FHA vs CONV – what’s the difference?
30 YEAR FIXED RATE
The 30 years fixed rate mortgage has become one of the most common loans in today’s mortgage lending environment. By definition, it is a loan in which the rate is locked in for the duration (in this case 30years) of the loan. It’s long term and fixed rate makes it attractive to many homeowners. It is at times the best option for many people, but is it YOUR best option?
Is a 30 Year Fixed Rate Mortgage Right For You?
In order to decide whether a 30year mortgage is, in fact, the best fit for you, we ask you to think about the following questions:
Do you want the lowest possible mortgage payment?
Because of its long nature, a 30year fixed rate mortgage will inevitably reduce the number of your monthly payments compared to shorter length fixed-rate mortgages (like a 20 or 15 year fixed rate mortgage). You end up paying more interest over the 30 years, but because the principal repayment is spread over those same 30 years, it will give you a more manageable monthly payment amount.
Is the loan you need for a Purchase or Refinance?
If you are a first-time home buyer or new to making mortgage payments, this mortgage option is a great one. On the other hand, if you’re looking to refinance your current home mortgage and you already have a low rate, a 30-year mortgage may be too long for you. You may want to consider a shorter fixed mortgage term based on how much you can afford and what your mortgage refinancing goals are.
How Long Are You Planning On Staying In Your Home?
This is probably one of the more important questions when it comes to deciding what type of financing is best for you and it will be a question that comes up quite often throughout our website. As a simple rule of thumb, if you’re contemplating getting a 30 year fixed rate mortgage, you should also be planning on staying in your home for more than 4-6 years.
Things to keep in mind…
A 30-year mortgage is an amortized compound interest-bearing loan. What that means is during the beginning years of your newly acquired 30year loan, a significantly large portion of your monthly mortgage payment will go to paying off the interest accrued. As you pay off the loan over time, the amount you pay towards interest (compared to principle) will diminish to the point where most of your payment will go to the principle (Note that your actual mortgage payment is contractual and never changes. Only the amounts that go to principal and interest change). What this all translates to is that on a 30year fixed rate mortgage your principle balance won’t go down very much during the first couple of years, because most of the payment is going to the interest. But as time goes by you start to pay more of the principle and you will see your principle balance decrease much faster to the point of zero at the end of the 29th year.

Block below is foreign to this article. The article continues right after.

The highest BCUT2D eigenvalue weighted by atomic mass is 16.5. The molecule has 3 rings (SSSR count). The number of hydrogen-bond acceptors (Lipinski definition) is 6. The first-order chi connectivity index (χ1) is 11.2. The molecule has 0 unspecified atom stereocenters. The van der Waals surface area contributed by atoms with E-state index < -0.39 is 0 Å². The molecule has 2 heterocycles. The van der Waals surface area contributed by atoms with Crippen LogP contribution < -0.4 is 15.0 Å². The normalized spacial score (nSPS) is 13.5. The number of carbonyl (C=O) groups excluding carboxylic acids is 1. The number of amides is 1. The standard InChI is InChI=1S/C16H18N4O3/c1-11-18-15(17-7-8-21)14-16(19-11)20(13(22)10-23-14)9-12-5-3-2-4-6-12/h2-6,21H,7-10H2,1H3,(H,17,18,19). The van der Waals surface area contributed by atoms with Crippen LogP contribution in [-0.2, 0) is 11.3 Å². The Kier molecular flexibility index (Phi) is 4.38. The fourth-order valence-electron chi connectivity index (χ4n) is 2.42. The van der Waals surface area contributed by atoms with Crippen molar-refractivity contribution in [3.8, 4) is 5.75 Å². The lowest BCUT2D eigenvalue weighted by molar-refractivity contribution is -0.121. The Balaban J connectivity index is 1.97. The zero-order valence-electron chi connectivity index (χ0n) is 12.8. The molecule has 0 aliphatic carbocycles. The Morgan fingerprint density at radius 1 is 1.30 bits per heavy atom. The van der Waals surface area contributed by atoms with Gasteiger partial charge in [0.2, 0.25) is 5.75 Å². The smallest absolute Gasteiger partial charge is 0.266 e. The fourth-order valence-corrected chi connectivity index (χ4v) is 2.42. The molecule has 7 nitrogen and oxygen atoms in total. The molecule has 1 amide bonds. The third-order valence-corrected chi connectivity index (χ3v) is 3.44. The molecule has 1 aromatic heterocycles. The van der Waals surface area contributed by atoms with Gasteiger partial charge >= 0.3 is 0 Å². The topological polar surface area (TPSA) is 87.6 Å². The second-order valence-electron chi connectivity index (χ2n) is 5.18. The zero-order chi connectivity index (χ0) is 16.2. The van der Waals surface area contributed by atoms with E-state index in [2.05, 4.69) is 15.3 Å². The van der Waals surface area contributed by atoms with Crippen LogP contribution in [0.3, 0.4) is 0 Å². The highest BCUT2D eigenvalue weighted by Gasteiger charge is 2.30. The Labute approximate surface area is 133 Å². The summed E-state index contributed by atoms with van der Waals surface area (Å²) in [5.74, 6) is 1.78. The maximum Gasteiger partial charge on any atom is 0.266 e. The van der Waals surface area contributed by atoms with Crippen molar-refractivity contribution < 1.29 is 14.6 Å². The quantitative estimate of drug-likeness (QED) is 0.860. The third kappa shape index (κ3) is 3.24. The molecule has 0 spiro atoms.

15 YEAR FIXED RATE
If your goal is to reduce the total interest you pay over the life of the loan, and you can afford a slightly higher monthly payment, lower terms such as 20 or 15 years can reduce interest significantly.
As one can imagine, a 15 year fixed mortgage will have very similar characteristics of that of a 30year mortgage. The main difference is the shorter time allotted to paying off the loan, which consequently results in a saving of the total amount of interest paid throughout the life of the loan. As mentioned above this program is a perfect fit for those that can afford a slightly higher payment and contrary to popular belief the payment compared to a 30year DOES NOT double. The difference in payment in at times is as low as a twenty percent increase to that of a 30year mortgage.
Things to keep in mind…
While the difference between a 30yr interest rate and a 15yr interest rate is significant enough to encourage borrowers to take the less year 15, borrowers must still qualify for that higher payment. There are times when a borrower simply does not qualify. In those cases, keep in mind that any borrower can choose to pay down his/her mortgage as he/she sees fit. While that borrower won’t be able to cash in on the rate difference savings they will certainly save the thousands (sometimes hundreds of thousands) of dollars in interest savings.